How to avoid misusing antibiotics
People typically get a prescription for antibiotics to treat sinus and other infections from their doctor.
But did you know self-treating and taking nonprescription antibiotics without the guidance of your doctor is not a good idea? It’s happening more often – and it’s contributing to the rising tide of antibiotic-resistant superbugs.
In a recently published research study, researchers reviewed 31 studies from the last 20 years. They concluded that the unsafe practice of nonprescription antibiotic use is prevalent in the U.S. and it may contribute to the global issue of antibiotic resistance.
You might ask, how do people get antibiotics without a prescription? The researchers discovered that most came from “leftover” prescriptions — their own or from friends and family members. Other sources include pet stores, health food stores and online.
Taking leftover or nonprescription antibiotics is neither effective nor safe.
To completely combat an infection, doctors prescribe a precise dose and duration of antibiotics that should always be taken exactly as directed, which means until the entire prescription is gone, recommends Dr. Charles Brummitt, who specializes in Infectious Diseases at Aurora St. Luke’s Medical Center in Milwaukee, Wis.
Taking only a partial dose may seem OK as you starts to feel better, but the infection may still be present. It’s crucial to complete the prescribed course of antibiotic. If side effects develop from an antibiotic, inform your doctor to determine the course of action, but do not save, take or share “leftover” antibiotics.
Side effects also can result from taking nonprescription antibiotics. Research shows antibiotics can kill not only harmful microbes, but good ones as well. This can disrupt your naturally balanced biome in your digestive tract, allowing harmful bacteria to grow, causing diarrhea and even life-threatening colitis.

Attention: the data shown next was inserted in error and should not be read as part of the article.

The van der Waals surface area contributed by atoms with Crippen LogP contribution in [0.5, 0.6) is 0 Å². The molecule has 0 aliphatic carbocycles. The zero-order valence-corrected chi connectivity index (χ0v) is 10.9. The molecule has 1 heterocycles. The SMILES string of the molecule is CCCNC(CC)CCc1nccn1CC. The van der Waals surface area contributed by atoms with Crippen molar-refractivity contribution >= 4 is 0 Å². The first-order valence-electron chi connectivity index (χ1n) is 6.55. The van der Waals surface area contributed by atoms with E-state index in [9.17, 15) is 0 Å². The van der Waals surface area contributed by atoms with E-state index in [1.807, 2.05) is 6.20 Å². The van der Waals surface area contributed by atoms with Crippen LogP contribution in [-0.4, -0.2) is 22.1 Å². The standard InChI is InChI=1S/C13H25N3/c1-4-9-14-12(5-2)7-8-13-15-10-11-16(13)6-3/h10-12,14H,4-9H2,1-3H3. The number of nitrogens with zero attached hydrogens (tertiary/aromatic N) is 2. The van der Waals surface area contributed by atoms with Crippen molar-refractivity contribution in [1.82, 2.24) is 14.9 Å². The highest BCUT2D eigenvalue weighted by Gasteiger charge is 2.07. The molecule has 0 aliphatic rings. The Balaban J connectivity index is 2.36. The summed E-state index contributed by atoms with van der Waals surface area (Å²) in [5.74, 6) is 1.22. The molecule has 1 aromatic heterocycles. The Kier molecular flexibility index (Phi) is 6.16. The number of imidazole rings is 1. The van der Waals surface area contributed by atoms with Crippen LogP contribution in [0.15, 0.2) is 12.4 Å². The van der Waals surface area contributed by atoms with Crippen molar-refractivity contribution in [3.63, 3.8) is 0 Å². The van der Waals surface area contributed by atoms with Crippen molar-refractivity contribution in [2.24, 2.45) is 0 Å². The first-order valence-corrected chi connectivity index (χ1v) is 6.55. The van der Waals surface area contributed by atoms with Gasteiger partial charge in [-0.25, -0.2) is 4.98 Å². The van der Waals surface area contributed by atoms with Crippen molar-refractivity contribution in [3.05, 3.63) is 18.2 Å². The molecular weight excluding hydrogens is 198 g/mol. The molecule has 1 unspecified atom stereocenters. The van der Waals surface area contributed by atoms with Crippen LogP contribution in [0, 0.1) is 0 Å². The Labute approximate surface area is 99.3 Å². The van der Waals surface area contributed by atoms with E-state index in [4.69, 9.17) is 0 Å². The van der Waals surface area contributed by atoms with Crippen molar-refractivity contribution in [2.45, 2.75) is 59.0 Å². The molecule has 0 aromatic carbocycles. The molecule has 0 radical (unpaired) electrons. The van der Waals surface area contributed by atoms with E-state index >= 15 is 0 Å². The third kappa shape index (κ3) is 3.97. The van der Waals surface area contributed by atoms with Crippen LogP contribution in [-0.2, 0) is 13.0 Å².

Taking prescription or nonprescription antibiotic also allows bacteria causing the infection to build up resistance to that antibiotic. Exposed to an antibiotic that’s used frequently or in small doses, the harmful microbes develop resistance to that antibiotic, which then becomes ineffective, increasing the difficulty in treating infections. Something to think about: The Centers for Disease Control reports that each year 2 million Americans develop antibiotic-resistant infections and 23,000 die from those infections.
What can you do to be smart about antibiotic use? The CDC recommends being antibiotic aware:
- Antibiotics aren’t always the answer. When antibiotics aren’t needed (like for the common cold), they won’t help you and using them can cause side effects and contribute to antibiotic resistance and the upsurge in superbugs.
- Antibiotics don’t work on viruses, such as those that cause colds, flu, bronchitis and even many cases of sinusitis. Respiratory viruses usually go away in a week or two without treatment. Ask your doctor about the best ways to feel better while your body naturally fights off the virus. Partner with your provider to understand if your symptoms are due to a virus or bacteria, and the reason and duration for an antibiotic if prescribed.
- Antibiotics are used for bacterial infections. They are critical tools in treating many common infections like pneumonia and life-threatening conditions like sepsis and in preventing infection when given prior to surgery — as prescribed by your doctor.
- If your doctor prescribes an antibiotic, take exactly as prescribed. Do not save or give the prescription to anyone else.
- Talk to your doctor if you have any questions or side effects after taking an antibiotic, especially diarrhea, as that could be a Clostridium difficile infection, which needs to be treated.
About the Author
Mary Arens, health enews contributor, is a senior content specialist at Advocate Aurora Health in Milwaukee. She has 20+ years of experience in communications plus a degree in microbiology. Outside of work, Mary makes healthy happen with hiking, yoga, gardening and walks with her dog, Chester.